Anti-militarist newspaper ‘The Newham Adversary’ hits London borough in anticipation of DSEi arms fair this September

The anti-militarist newspaper, The Newham Adversary, was officially launched last Saturday, with distribution beginning in the borough of Newham in the run up to DSEi 2013.

DSEi, one of the world’s largest international arms fairs, has taken place in the ExCeL Centre for a number of years, in spite of local opposition and a unanimous vote of condemnation by Newham Council.

Newham AdversoryThe Adversary, produced by the Stop the Arms Fair coalition (STAF), is an important part of anti-arms trade campaigners’ outreach to local residents, providing information about the companies and governments expected to attend, the reality of how deals brokered at DSEi result in political repression, injury and death, and (most crucially) how to get involved in shutting DSEi down.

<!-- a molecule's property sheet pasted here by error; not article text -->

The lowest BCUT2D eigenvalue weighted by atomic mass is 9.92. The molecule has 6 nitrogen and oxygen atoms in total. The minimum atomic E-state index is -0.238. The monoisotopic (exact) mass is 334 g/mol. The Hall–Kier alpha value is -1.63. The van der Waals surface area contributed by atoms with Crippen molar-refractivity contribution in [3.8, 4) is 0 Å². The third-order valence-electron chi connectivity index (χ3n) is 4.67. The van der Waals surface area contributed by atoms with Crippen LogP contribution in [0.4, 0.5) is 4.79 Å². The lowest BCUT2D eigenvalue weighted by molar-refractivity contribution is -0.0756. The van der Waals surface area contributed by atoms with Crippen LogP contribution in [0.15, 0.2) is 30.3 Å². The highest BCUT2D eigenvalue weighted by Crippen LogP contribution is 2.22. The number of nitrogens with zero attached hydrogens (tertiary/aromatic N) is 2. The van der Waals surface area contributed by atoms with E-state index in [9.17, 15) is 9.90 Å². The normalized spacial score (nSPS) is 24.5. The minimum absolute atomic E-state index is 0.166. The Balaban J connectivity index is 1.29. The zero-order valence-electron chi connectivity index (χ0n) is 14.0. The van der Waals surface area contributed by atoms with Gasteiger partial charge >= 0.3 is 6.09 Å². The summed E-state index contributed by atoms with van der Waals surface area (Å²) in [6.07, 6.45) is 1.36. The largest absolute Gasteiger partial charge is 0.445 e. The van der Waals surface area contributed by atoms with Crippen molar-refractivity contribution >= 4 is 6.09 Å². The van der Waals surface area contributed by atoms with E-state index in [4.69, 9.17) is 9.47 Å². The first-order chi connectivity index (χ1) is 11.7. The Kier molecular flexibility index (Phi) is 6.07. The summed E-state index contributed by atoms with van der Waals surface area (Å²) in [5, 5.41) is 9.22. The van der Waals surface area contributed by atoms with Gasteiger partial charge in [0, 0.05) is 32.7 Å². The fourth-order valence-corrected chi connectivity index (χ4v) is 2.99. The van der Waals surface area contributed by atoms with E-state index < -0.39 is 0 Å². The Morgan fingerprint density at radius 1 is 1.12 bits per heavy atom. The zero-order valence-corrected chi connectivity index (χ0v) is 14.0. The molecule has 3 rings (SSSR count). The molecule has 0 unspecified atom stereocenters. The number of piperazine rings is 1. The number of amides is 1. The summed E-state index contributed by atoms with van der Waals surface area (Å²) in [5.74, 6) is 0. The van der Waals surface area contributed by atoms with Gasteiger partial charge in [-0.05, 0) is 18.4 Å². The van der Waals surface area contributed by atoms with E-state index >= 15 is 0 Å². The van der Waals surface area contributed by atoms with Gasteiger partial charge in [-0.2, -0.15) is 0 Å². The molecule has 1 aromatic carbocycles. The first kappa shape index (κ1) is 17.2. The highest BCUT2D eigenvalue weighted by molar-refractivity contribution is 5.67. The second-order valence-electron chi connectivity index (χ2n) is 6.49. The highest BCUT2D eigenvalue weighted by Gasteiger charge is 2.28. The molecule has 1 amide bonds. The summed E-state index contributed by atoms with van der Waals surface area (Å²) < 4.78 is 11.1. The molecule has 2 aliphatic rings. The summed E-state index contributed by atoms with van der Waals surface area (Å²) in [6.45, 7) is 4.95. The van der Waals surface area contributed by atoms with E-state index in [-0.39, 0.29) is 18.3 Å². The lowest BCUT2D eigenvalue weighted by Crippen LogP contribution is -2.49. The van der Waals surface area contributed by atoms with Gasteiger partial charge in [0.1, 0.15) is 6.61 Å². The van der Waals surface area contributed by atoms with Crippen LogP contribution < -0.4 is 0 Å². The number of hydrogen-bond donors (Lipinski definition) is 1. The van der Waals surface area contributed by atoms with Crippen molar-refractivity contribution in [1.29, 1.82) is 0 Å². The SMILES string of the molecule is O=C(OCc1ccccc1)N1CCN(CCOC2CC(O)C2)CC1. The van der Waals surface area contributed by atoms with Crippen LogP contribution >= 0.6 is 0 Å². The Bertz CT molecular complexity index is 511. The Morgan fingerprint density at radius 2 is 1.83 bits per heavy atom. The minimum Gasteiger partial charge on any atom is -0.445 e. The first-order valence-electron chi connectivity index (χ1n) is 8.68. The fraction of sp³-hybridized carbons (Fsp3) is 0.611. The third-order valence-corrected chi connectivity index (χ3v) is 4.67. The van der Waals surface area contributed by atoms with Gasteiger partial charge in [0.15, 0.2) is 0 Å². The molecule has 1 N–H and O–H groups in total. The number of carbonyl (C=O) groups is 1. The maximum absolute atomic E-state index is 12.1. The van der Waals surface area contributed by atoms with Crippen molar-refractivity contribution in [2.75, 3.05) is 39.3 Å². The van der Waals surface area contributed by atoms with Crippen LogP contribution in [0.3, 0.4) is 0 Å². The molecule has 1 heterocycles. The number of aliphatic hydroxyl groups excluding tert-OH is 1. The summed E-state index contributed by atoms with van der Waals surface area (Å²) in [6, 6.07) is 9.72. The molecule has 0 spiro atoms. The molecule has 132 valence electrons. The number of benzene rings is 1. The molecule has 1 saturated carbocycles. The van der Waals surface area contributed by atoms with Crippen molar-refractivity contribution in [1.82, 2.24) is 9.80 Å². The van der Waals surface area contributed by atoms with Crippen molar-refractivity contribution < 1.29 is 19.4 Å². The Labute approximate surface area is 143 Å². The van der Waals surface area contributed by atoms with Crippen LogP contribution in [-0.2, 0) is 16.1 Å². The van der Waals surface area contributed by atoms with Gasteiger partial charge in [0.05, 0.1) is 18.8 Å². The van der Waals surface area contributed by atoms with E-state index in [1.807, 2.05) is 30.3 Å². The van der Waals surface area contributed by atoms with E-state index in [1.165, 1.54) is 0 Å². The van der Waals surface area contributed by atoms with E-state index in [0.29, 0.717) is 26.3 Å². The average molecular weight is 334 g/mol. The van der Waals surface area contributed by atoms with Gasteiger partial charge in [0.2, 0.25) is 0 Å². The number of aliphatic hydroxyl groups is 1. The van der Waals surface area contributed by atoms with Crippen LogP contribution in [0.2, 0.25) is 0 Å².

The Newham Recorder covered the launch of the publication, now in its second edition (the first issue coincided with DSEi 2011) earlier this week. The print run of 3,000 is expected to be handed out outside tube stations near the docklands, as well as being posted door-to-door in the coming weeks.

Pluto is happy to host the PDF edition of the paper on this blog. Simply click the banner below. For more information about how to get involved in shutting down DSEi, go to the Stop the Arms Fair website.

Adversary Banner

The Adventures of Melanie Pax – anti-militarist comic strip

Good afternoon, radicals and book-lovers…